Fiverr is popular for not just freelance writing but web design, WordPress, logo design, etc. too. The word with Fiverr is speed – the prospects there expect content to be delivered quickly.
iWriter is the go-to place for many beginners in freelance writing. You start getting writing projects once you pass their test. The rating system also helps you become an Elite Plus Writer and get better pay.
14. Intern In A “Content” Or Journalism Role
The first writing job I had was as a content writer intern. Many companies require consistent content and willingly hire full-time or part-time content writer interns for the role. LinkedIn has many such opportunities – just search “Content Intern” in jobs. You can also find them on Internshala. These internships help you build a portfolio and learn more about the industry.
So, now that you know where to find prospective clients, let’s move to how to convert them into customers.
How To Land Your First Freelance Writing Job
You did it all – followed the three prerequisite steps, hunted for jobs in the 14 places above, and found prospective clients, what next? How do you convert them into your first customer(s)? How do you build credibility and reliability? Here’s how:
1. Cold Pitch The Above Sites (And Small Businesses…)
Cold pitching is when you pitch to companies that aren’t actively looking for writers but may benefit from your services. Pitch to those businesses in your niche that might truly gain something from receiving your content.
Once you have an idea of who your ideal client is, you can search for cold-pitching prospects at Techcrunch or use something like Limeleads to do the job of hunting clients for you. There are many things you can do to get that cold-pitch right. One of them is keeping them personalized. Here is Chintan’s pitch that hits the nail on the head:
2. Guest Post
Guest Posting remains a popular and effective way for you to not only get samples and build your portfolio but also to gain your first freelancing job. Writing for big publications and authority sites will be the best way to increase your reach.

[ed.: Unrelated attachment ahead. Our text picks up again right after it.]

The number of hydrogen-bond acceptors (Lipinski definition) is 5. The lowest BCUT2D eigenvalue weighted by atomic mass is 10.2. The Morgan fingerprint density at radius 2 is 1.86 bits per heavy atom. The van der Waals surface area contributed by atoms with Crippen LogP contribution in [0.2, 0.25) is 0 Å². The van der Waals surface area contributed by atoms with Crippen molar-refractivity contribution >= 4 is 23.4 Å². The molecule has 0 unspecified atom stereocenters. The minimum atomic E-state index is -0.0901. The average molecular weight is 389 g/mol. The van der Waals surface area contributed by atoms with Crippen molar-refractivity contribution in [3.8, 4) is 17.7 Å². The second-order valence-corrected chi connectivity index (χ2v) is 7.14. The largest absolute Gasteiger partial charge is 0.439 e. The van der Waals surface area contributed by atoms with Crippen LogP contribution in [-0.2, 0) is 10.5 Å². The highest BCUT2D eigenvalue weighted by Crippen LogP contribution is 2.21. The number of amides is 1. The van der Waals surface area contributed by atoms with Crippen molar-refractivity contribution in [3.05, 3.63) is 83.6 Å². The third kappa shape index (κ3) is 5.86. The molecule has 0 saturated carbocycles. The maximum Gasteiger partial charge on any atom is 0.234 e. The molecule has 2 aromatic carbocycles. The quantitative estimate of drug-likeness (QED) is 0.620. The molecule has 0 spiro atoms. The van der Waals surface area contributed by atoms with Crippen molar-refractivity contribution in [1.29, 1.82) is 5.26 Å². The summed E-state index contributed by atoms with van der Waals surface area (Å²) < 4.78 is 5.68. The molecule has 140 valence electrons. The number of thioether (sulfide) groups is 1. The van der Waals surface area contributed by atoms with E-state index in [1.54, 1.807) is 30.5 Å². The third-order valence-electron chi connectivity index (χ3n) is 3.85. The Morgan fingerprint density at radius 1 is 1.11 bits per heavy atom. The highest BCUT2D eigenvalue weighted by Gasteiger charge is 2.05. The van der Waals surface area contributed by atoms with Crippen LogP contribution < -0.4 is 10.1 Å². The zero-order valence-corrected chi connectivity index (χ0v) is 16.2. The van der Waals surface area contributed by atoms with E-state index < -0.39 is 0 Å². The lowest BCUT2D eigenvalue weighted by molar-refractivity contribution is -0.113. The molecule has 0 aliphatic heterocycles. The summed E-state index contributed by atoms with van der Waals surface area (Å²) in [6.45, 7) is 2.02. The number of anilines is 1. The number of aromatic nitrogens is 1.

It is recommended to pitch to websites that publish articles in your niche, but as a beginner, feel free to play around a little bit until you settle on one.
Guest articles on reputable websites are the best way to build authority, attract prospects, and build your portfolio.
3. Get Testimonials, Build Social Proof, And Keep Pitching…
Have you written for a relative or friend before? Did you put on an extra hat at your day job for revamping the blog section of your company? Use that as social proof!
Testimonials are the best way to build trust among prospective clients. It is social proof that you run a freelancing business and provide valuable services.
You can also use the testimonials in your next pitch with a simple “See what my clients have to say” and build reliability.
Ultimately, pitching and guest posting is a numbers’ game. Keep doing it right and you’ll hear back from one or one too many prospects!
Frequently Asked Questions About Freelance Writing For Beginners
I know you still have questions. You’re wondering if you need some qualification or experience to land that first client. And if you do, how much money are you going to make as a beginner? I answer all of those questions below:
All freelance writers begin somewhere. Start by making your own blog and website to show off your best writing skills. You can also begin writing at self-publishing platforms like Medium. After you do both of these things, guest-post at reputable websites to create your samples and build an experienced portfolio.
The writing skill and niche can determine how much money you can make with freelance writing as a beginner. How much you make as a freelancer also has a lot to do with marketing. The more you market yourself and provide samples of your writing skill, the more earning potential you have.
Absolutely not! It helps if you have academic leverage over certain lucrative niches like finance or law, but there are plenty of other profitable niches that require zero experience. Many freelance writers also opt to learn more about their niche through online courses, build authority through guest posts, and land their next gig!
With so many businesses working remotely or going online, the possibilities are endless in 2021. There are many digital-native brands popping up, influencers searching for content creators, and thus the demand for freelance writing is only increasing.
If you are just starting, focus on building a good portfolio in a lucrative niche. Samples can easily be built by making your own blog and guest-articles. It’s a numbers game – don’t give up!
Hope this article helped you in finding freelance writing jobs as a beginner.